As the holidays approach, most people are more prone to accidents. The rush for gifts, crowded places, and stress are factors that create an environment conducive to illness.
Firstly, it’s important to take care of yourself to avoid any type of injury. Secondly, if you’re working during the holidays, prepare for an increased number of patients who will come to the hospital or clinic with ailments common during this period.
Here are the most common health issues, and how you can avoid them:
People who are not accustomed to physical effort risk injury when lifting heavy objects and decorating hard-to-reach places.
To enjoy the holidays without problems, try to exercise consistently, at least twice a week, either at home or in the gym. It’s important to strengthen your abdomen and stretch your muscles to maintain flexibility.
This type of injury can occur when moving furniture for cleaning, setting up the Christmas tree, carrying shopping bags, or even luggage. It’s perhaps the most common type of affliction doctors face during the holidays.
If you plan to transport heavy items, it’s best to have help to share the load. Use the strength of your legs for lifting, not your back. Always keep your back straight.
Many people travel during the holidays to spend time with loved ones. Regardless of the journey’s length, two hours or eight, if you’re tired, you might become inattentive and risk an accident.
It’s very important to sleep at least 8 hours per night before and after your journey and rest when you feel tired. Don’t engage in strenuous physical activities if you’re not fully fit and take breaks whenever needed, especially when driving.
If you’ve worked during the holidays, especially in emergencies, you’ve seen many cases of indigestion. Patients complain of severe stomach or chest pain, similar to a burn, and often, a feeling of nausea.
Even if the food is delicious and abundant, it’s better to eat only as much as you need, without overdoing it. Always have pills that aid in the proper functioning of stomach acid, bile, and liver.
Many believe that dehydration only occurs in summer when temperatures are high. However, this condition is also common in winter, when you’re dressed warmly and engage in demanding activities like shoveling snow.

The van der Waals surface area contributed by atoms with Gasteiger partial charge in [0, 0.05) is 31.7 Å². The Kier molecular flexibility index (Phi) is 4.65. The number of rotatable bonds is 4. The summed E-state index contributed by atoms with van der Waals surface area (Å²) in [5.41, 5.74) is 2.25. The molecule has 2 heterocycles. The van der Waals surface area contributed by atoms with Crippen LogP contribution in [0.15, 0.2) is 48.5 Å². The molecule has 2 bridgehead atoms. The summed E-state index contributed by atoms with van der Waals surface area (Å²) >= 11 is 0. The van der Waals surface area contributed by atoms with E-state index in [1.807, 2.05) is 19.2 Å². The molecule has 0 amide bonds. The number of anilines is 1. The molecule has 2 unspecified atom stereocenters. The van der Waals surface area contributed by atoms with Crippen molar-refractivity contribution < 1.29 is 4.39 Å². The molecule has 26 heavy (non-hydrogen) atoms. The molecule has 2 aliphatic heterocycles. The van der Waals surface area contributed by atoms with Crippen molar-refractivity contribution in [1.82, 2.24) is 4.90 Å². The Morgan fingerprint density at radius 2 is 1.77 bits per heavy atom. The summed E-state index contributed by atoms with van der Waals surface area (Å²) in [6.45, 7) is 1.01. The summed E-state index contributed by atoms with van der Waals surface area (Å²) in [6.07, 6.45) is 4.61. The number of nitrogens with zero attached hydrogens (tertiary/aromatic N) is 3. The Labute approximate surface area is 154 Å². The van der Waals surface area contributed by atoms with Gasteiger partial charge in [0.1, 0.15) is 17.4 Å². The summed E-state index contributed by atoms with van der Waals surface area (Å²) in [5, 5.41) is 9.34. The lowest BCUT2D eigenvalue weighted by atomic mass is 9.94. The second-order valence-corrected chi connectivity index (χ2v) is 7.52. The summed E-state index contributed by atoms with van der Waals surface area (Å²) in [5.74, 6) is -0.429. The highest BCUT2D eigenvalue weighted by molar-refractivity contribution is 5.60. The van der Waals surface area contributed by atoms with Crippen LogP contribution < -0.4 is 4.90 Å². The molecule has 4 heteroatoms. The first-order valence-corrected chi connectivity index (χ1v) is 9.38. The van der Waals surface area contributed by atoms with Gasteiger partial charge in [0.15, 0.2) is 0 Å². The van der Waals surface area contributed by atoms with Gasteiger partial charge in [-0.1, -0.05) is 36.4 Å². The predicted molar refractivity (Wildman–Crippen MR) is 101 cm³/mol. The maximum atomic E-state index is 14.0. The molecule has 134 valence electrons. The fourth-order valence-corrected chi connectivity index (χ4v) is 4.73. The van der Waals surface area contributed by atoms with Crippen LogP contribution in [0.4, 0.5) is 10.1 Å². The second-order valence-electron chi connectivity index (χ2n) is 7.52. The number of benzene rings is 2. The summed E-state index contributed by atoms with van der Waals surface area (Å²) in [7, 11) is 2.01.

To avoid fatigue, which can lead to fainting, wear multiple layers of clothing that you can remove when you feel warm. Also, always carry a water bottle and drink even if you don’t feel thirsty due to the cold.
Although the holiday season should be relaxing, people often end up more stressed than during the rest of the year. For example, meeting with extended family can lead to unpleasant discussions that affect your mental state.
To avoid advanced symptoms of stress like chronic fatigue or panic attacks, prioritize yourself. If you find yourself in a stressful situation, it’s better to go for a walk to enjoy the fresh air and calm down.
The holidays often involve indulging in sweets and cold beverages, which can lead to toothaches, especially in people with sensitive teeth or existing dental issues. To prevent this, try to limit your intake of sugary treats and very cold drinks. Also, maintain good oral hygiene by brushing twice a day and using dental floss. It’s important to use toothpaste designed for sensitive teeth if you’re prone to this problem.
With the busy holiday schedule, people might neglect their oral hygiene, leading to gum infections like gingivitis. Symptoms include swollen, red, or bleeding gums. To avoid this, ensure you maintain a consistent oral hygiene routine, regardless of how busy the holidays get. Brushing, flossing, and using an antiseptic mouthwash daily can significantly reduce the risk of gum infections.
Holiday foods often include nuts, candies, and other hard-to-bite items that can cause teeth to crack or chip. To prevent such injuries, be cautious when eating hard foods. If you have existing dental restorations like crowns or fillings, be particularly careful. It’s a good idea to have a dental check-up before the holidays if you suspect any weakness in your teeth.
With a little care, you can prevent any of the above afflictions. And when you have patients suffering from indigestion, dehydration, or back pain, you can explain what they can do in the future to avoid hospital visits.
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